0715NCBA_commitmenthighqual.cfm 0715NCBA_commitmenthighqual.cfm National cattlemen committed to producing high quality beef
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National cattlemen committed to producing high quality beef

Dr. Sam Ives, director of veterinary services and associate director of research at Cactus Feeders, Ltd., testified today on behalf of the National Cattlemen's Beef Association at a House Agriculture Committee Hearing on food safety. NCBA members are committed to producing the safest and highest quality beef in the world. Since 1993, cattle producers have invested more than $27 million in beef safety research and the beef industry as a whole spends approximately $350 million every year on beef safety.

The following is an excerpt from Ives' remarks as prepared:

"Everyone plays an important role in the safety of food. And it starts with producers raising healthy cattle as cattlemen are committed to producing the safest, most wholesome, nutritious and affordable beef products in the world. There is no question that the United States has the safest food supply in the world and other countries consider the U.S. the 'gold standard'. Cattle producers support the establishment of realistic food safety objectives designed to protect public health to the maximum extent possible.

"We appreciate the willingness of the Energy and Commerce Committee to discuss and learn more about how meat and poultry products are regulated by the U.S. Department of Agriculture, and we understand the intent of the bill (H.R. 2749) is to exempt livestock and poultry from this Food and Drug Administration--focused bill. However, we are concerned the current bill language does not go far enough to ensure Congressional intent is not misinterpreted. The bill must contain clear legislative language to ensure that FDA is not granted the authority to regulate livestock on-farm by mandating production standards for cattlemen across the country. Live animals are not food until the point of processing, and we would like to see language that explicitly excludes livestock and poultry from the definition of "food" under this bill and the Federal Food Drug and Cosmetic Act.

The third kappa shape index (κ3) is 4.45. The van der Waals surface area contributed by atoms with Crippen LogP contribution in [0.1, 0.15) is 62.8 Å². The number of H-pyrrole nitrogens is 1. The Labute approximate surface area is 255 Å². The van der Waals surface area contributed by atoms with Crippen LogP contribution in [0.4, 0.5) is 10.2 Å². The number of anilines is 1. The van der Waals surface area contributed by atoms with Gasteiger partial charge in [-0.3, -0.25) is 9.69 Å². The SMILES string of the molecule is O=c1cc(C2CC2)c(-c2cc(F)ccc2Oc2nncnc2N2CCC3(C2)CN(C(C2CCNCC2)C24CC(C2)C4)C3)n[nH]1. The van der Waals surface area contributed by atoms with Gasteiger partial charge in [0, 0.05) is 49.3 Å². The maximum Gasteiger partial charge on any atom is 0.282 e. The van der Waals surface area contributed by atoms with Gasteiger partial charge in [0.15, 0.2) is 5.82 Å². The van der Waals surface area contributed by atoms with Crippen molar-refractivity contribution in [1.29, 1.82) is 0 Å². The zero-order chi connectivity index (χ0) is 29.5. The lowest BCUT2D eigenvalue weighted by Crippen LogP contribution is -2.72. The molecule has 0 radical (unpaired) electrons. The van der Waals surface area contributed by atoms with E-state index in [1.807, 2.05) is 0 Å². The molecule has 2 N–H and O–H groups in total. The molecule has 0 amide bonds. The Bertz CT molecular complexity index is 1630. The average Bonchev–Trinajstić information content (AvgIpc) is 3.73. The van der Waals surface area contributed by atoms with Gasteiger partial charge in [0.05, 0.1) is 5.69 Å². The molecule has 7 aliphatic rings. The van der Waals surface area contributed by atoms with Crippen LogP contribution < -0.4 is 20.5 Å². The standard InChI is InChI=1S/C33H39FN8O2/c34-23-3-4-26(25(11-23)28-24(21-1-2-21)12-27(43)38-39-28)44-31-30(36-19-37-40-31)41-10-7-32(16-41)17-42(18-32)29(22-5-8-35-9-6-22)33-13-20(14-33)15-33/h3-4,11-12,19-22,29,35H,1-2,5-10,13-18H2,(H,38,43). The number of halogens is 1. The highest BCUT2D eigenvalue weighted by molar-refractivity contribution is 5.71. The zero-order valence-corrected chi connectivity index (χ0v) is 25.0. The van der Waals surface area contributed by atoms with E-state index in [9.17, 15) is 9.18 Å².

The bill also grants FDA redundant authority regarding quarantine of a geographical area where food presents serious adverse health consequences to human or animals. This new responsibility of FDA is concerning as under the Animal Health Protection Act, USDA can impose a federal quarantine for animal health reasons when they deem necessary and work closely with State authorities. Under the Animal Health Protection Act, the government is mandated to pay indemnity to producers when the government "takes" an animal, this provision does not require FDA to pay indemnity.

The U.S. has the safest food supply in the world, which is an achievement worth noting. Science is a critical component of the beef industry and through science-based improvements in animal genetics, management practices, nutrition and health, beef production per cow has increased from 400 pounds of beef in the mid 1960s to 585 pounds of beef in 2005. As beef producers, we have our work cut out for us in order to feed our ever growing population. Cattlemen will continue to increase efficiencies based on science in order to produce high-quality beef with fewer resources being consumed.

The beef industry will continue to dedicate time and resources to ensure the safety of beef. We look forward to working with the Committees to ensure Congressional intent of this bill is not misunderstood."

Headquarted in Amarillo, Texas, Cactus Feeders runs nine large-scale cattle feedyards across the Texas and Kansas, producing 1,000,000 head of cattle for slaughter annually. As the feedyard's primary advisor on animal health and well-being, Ives is responsible for leading proactive research efforts in animal health technologies and advising employees on best practices to prevent cattle disease and ensure a safe and wholesome meat product for consumers.

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